Australian gaming company PointsBet (OTC: PBTHF) recently made it known that it is considering a substantial all-cash bid of $195 million for its U.S. operations. The bid, submitted by American digital sports entertainment and gaming company DraftKings (NASDAQ: DKNG), was presented last Friday, and discussions between the two parties are expected.
Sam Swanell, CEO of PointsBet, and his team are set to carefully review the offer from DraftKings for the U.S. arm of their business. However, perhaps to maintain a secure position, the company has also urged its shareholders to approve a previous $150 million acquisition bid for the same unit by Fanatics Betting & Gaming (FBG).
According to a public statement from PointsBet, “The Board continues to recommend that Shareholders vote in favor of the FBG Transaction at the Extraordinary General Meeting scheduled for Friday, 30 June 2023, while it considers the DraftKings Proposal.”
This announcement of a competing bid from DraftKings comes barely over a week after eight of the ten largest institutional holders of PointsBet equity voted in favor of the FBG offer. These investors collectively own 44.58% of PointsBet’s outstanding shares.
Speculation is rife among sports wagering analysts and industry insiders that DraftKings may be trying to disrupt Fanatics’ plans, potentially even aiming to block the transaction. However, Fanatics, the first bidder for PointsBet’s U.S. unit, argues that DraftKings is simply trying to obstruct the deal.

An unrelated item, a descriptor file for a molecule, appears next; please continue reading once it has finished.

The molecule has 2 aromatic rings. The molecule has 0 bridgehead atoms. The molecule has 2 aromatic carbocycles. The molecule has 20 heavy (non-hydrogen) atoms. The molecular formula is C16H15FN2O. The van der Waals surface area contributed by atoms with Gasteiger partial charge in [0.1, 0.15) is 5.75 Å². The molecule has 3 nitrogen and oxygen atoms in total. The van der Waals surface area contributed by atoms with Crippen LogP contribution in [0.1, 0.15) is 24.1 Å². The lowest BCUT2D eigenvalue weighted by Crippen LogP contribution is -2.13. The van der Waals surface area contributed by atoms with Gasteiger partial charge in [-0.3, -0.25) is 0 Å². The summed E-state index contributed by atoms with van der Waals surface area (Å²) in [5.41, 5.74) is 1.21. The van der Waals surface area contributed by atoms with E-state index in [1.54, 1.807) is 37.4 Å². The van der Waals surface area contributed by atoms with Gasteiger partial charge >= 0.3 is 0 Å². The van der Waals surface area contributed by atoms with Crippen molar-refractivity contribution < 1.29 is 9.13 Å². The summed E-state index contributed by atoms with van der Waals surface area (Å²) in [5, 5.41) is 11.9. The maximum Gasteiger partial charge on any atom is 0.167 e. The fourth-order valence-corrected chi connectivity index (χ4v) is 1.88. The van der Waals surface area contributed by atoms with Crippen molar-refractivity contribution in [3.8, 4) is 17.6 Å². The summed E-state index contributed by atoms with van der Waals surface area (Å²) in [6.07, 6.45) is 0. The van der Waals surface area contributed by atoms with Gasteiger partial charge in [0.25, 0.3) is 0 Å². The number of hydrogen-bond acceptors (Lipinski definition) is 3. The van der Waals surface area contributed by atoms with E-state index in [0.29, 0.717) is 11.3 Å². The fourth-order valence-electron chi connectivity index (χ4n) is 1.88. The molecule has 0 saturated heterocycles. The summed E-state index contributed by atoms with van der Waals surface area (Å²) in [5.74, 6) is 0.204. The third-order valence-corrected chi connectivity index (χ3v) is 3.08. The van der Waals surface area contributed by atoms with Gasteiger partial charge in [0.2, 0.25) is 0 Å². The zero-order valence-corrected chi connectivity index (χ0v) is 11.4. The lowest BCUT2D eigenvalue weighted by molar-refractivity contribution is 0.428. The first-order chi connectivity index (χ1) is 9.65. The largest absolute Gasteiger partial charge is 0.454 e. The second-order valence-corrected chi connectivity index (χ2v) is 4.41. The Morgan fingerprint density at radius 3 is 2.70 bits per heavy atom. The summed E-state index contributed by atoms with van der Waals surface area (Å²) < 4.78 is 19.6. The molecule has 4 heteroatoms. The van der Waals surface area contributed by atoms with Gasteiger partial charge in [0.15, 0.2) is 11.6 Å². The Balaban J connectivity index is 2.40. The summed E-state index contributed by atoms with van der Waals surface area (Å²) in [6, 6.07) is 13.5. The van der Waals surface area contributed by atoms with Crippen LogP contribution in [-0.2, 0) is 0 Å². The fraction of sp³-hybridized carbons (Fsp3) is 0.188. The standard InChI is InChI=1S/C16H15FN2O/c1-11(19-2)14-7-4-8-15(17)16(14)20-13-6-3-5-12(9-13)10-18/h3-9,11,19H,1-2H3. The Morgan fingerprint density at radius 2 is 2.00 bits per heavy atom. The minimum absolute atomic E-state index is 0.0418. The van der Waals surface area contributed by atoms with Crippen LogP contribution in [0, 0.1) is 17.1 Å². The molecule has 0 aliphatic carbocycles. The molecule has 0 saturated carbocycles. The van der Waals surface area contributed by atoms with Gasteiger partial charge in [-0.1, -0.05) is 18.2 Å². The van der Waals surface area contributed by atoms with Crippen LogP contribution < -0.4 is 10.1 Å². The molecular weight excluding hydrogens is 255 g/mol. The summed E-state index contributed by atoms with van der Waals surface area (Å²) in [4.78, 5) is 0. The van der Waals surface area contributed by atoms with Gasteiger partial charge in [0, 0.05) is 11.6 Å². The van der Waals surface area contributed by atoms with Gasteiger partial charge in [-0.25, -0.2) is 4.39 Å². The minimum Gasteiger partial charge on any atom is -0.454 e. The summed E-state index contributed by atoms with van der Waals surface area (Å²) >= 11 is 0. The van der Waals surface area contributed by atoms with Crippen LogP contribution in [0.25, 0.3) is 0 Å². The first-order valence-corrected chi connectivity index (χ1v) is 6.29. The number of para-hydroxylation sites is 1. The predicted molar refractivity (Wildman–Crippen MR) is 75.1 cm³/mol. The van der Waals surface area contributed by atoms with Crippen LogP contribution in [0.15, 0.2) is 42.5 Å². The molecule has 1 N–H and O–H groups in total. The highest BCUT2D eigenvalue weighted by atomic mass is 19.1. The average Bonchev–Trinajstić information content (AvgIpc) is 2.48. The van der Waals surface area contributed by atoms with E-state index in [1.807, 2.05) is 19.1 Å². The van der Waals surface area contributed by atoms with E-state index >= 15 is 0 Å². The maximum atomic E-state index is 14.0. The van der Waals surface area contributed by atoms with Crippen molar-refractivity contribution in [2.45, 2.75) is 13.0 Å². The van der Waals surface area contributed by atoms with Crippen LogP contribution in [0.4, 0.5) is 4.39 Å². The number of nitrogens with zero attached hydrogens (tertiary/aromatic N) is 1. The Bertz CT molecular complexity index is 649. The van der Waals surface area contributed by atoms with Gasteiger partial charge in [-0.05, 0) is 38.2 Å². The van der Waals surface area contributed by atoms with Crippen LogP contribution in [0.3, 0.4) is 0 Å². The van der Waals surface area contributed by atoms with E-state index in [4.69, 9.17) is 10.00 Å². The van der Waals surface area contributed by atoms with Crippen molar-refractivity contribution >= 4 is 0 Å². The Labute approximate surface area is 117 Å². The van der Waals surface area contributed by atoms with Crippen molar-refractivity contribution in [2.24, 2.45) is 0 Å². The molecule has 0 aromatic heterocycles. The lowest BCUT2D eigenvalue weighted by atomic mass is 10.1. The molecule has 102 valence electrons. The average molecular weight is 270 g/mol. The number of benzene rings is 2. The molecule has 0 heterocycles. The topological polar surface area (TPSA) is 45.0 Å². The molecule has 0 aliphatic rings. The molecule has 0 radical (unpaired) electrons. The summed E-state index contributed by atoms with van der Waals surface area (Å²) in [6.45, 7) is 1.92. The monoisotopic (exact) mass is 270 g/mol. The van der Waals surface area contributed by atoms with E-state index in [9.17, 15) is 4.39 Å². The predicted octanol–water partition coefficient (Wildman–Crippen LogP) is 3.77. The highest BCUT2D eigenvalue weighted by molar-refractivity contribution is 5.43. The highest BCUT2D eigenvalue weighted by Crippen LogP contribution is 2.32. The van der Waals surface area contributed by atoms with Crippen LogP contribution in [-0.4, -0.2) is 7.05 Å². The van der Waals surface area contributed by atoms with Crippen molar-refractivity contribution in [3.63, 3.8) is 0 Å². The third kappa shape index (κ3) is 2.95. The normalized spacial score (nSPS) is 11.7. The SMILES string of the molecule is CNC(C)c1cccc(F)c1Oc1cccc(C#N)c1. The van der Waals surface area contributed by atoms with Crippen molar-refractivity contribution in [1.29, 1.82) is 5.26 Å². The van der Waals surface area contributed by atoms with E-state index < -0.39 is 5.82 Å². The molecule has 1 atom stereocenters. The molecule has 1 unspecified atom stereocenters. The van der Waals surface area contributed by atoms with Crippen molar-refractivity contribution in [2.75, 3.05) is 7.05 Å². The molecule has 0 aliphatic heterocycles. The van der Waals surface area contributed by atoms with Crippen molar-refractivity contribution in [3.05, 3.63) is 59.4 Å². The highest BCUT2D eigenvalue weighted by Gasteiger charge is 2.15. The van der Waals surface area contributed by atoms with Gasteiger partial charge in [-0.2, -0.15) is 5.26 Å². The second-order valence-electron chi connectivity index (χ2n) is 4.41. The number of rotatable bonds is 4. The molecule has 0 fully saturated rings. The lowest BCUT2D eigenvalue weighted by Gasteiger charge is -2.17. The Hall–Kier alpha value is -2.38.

PointsBet’s statement further clarified that, “the DraftKings Proposal does not constitute a binding offer or commitment on the part of DraftKings to negotiate or execute a definitive agreement.” Consequently, there’s no guarantee that the proposal from DraftKings will lead to a binding agreement.
Earlier, PointsBet had cautioned its investors that failing to agree on a deal to offload its U.S. sports wagering operations might necessitate selling equity at unfavorable prices, which would in turn dilute the holdings of current investors.
Looking at DraftKings’ proposal, it appears stronger on paper, exceeding Fanatics’ bid by 30%. This significant margin has likely given the PointsBet board plenty to consider. DraftKings, based in Boston, stated it didn’t require any financing for the transaction as it had only $1.25 billion in debt at the end of the first quarter. Additionally, DraftKings expressed confidence in its ability to close the deal faster than Fanatics and secure state regulatory approval more swiftly, given its established operations in many of the states where PointsBet also does business.
DraftKings might also accelerate the process by providing a plan to manage the financial losses in the U.S. Paton requested DraftKings to confirm their stance on funding the cash burn of the U.S. Business. It’s noteworthy that the FBG Transaction has already capped PointsBet’s cash burn at US$21m from 1 July 2023.
In conclusion, PointsBet finds itself at the center of a high-stakes tug-of-war between DraftKings and Fanatics, with each company hoping to secure a slice of the lucrative U.S. sports wagering market. The outcome of this contest will undoubtedly have a significant impact on the sports betting landscape.